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6 reasons your dog constantly licks their paws, plus tips to handle this behaviour

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Excessive paw licking can be caused by conditions ranging from paw injury to allergic reaction.
  • Dogs naturally lick their paws, but unusually excessive licking may have an underlying cause.
  • If your dog frequently licks the same paw, they could be in pain or have an injury or infection.
  • When you can't find a clear reason for your dog's constant paw-licking, it's best to call your vet.
  • For more stories go to www.BusinessInsider.co.za.

Lately, it seems every time you look at your beloved pooch, they're licking their paws. 

Should you be worried? Well, it depends. Excessive paw licking can happen for many reasons, including pain, injury, and in some cases, behavioural issues — though some dogs may be more prone to nervous grooming than others. 

Whatever the cause, identifying the issue before complications arise is key, says Emily Wilson, DVM, verified veterinarian with Fuzzy

Because pets can't explain what's wrong, paying attention to new and unusual behaviours like excessive paw licking can help you take steps to address those concerns promptly. 

1. Pain

If your dog is licking their paws, it could be a sign that they have an ache somewhere on their body. Paw-licking is a kind of "coping mechanism for discomfort," says Wilson

Causes for pain-related licking vary, but they may include:

  • Arthritis
  • Pain elsewhere in the body, such as lower neck pain
  • Wounds
  • Cysts or other growths
  • Cancer

Conditions like arthritis and cancer are especially common in older dogs.

Once you have a diagnosis from a veterinarian, you can limit licking by helping manage your dog's pain — often with prescription medication, but the remedy will vary depending on the underlying cause.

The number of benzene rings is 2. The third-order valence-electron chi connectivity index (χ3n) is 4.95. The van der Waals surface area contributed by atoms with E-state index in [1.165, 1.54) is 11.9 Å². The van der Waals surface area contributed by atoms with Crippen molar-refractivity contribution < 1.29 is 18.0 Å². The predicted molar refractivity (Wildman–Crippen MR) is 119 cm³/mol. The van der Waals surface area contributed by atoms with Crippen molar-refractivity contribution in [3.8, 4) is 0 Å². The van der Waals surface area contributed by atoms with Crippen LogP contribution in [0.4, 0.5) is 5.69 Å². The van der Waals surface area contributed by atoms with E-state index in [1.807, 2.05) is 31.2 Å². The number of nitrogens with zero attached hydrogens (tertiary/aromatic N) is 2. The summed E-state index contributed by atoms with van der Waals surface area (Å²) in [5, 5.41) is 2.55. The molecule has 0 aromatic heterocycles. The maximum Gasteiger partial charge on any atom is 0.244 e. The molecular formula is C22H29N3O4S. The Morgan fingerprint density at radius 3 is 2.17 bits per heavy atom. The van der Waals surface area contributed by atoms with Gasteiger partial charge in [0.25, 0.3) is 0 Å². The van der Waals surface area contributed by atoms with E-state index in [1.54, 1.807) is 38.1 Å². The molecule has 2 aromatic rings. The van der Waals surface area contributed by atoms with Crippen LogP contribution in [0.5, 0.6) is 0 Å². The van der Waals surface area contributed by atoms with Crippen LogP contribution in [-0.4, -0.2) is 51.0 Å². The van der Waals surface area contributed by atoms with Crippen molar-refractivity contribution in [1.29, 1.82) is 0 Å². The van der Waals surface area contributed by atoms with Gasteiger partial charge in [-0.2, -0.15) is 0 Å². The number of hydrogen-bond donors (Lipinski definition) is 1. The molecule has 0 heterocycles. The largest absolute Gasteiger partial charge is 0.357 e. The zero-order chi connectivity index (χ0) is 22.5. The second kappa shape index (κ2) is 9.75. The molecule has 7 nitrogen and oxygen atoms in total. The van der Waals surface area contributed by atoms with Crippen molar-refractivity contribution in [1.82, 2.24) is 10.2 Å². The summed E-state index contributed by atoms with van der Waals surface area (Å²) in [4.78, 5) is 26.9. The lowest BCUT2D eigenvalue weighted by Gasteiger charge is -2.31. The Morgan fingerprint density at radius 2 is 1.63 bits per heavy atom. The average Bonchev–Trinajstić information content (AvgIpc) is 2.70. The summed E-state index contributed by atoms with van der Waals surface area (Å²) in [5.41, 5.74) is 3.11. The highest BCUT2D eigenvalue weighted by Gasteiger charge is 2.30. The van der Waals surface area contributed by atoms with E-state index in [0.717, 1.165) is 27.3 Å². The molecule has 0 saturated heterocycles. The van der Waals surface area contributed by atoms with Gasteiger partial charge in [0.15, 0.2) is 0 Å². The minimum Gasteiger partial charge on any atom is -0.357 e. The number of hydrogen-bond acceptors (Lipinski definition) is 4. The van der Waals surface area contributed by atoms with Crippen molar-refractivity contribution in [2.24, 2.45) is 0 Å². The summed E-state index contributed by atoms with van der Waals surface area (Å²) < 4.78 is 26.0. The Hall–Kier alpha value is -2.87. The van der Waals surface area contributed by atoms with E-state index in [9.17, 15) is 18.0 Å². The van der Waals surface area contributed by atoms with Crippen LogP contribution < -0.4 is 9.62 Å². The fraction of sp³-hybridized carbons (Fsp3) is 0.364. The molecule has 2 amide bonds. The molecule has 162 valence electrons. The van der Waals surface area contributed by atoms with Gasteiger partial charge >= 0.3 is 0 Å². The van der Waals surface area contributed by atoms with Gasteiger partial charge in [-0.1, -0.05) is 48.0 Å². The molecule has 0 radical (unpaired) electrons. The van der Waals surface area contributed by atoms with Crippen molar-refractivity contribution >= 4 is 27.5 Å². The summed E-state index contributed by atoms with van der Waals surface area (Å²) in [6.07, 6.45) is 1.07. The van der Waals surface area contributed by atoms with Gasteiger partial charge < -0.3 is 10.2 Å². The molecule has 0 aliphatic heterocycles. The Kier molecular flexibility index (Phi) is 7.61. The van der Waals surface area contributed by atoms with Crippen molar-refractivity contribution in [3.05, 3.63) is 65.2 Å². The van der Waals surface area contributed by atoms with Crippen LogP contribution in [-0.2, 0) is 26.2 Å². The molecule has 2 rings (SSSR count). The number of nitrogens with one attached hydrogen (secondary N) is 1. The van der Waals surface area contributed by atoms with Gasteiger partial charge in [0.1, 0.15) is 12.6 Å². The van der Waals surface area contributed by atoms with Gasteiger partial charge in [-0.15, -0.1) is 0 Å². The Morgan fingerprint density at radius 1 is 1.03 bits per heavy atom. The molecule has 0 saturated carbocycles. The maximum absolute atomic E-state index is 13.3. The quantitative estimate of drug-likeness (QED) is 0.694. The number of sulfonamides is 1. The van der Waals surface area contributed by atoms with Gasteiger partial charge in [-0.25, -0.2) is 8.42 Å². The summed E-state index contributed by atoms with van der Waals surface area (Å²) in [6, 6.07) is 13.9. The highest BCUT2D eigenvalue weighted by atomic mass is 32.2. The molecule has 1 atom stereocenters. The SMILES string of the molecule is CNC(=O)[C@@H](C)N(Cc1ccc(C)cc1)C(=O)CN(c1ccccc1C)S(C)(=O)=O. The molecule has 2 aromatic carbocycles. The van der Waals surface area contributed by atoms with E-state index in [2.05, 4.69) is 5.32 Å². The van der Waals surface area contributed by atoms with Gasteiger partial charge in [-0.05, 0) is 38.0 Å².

You may also have to add soft runner rugs over slippery wood floors for dogs who have trouble getting around due to arthritis or other conditions that cause chronic pain, says Wilson. 

2. Paw injury

Your dog might lick the site of the injury if they have a cut or scrape, or if a thorn, burr, or other foreign material has become stuck in their paw. 

A cut or scrape is likely if your dog is licking one particular spot. However, it's not always easy to spot embedded objects. Foxtails, for example, are barbed plants that can get between the toes and cause incessant licking and chewing, says Wilson. 

If you spot any foreign material in the wound, contact your veterinarian right away instead of trying to treat the injury at home. 

You can take a few steps to help your pup get relief from a minor wound:

  1. Flush the area with water to remove any dirt and debris
  2. Clean the cut or scrape using mild soap and water
  3. Dab antibiotic ointment on the injured paw with a cotton swab
  4. Cover the site of injury with a sock or put a cone on your dog to keep them from licking the wound, which could lead to infection

3. Skin conditions and infections

Some skin conditions, like dermatitis, can trigger continual licking. They can also contribute to secondary problems, like infection, which can then lead to licking.  

Bacterial or fungal infections are more likely to crop up in dogs with hairier feet, particularly in wet weather, says Wilson. You can help prevent these infections by:

  • Wiping paws dry after taking your dog out on a rainy day
  • Using dog booties to keep your pup's paws protected from things like ice and winter salt.

4. Boredom or anxiety

Some dogs may lick their paws to self-soothe. 

Potential behavioural reasons for constant licking include:

  • Separation anxiety
  • Boredom
  • Phobias, including fear of strangers or loud noises like thunder
  • Compulsive disorders, including acral lick dermatitis and canine compulsive disorder (CCD)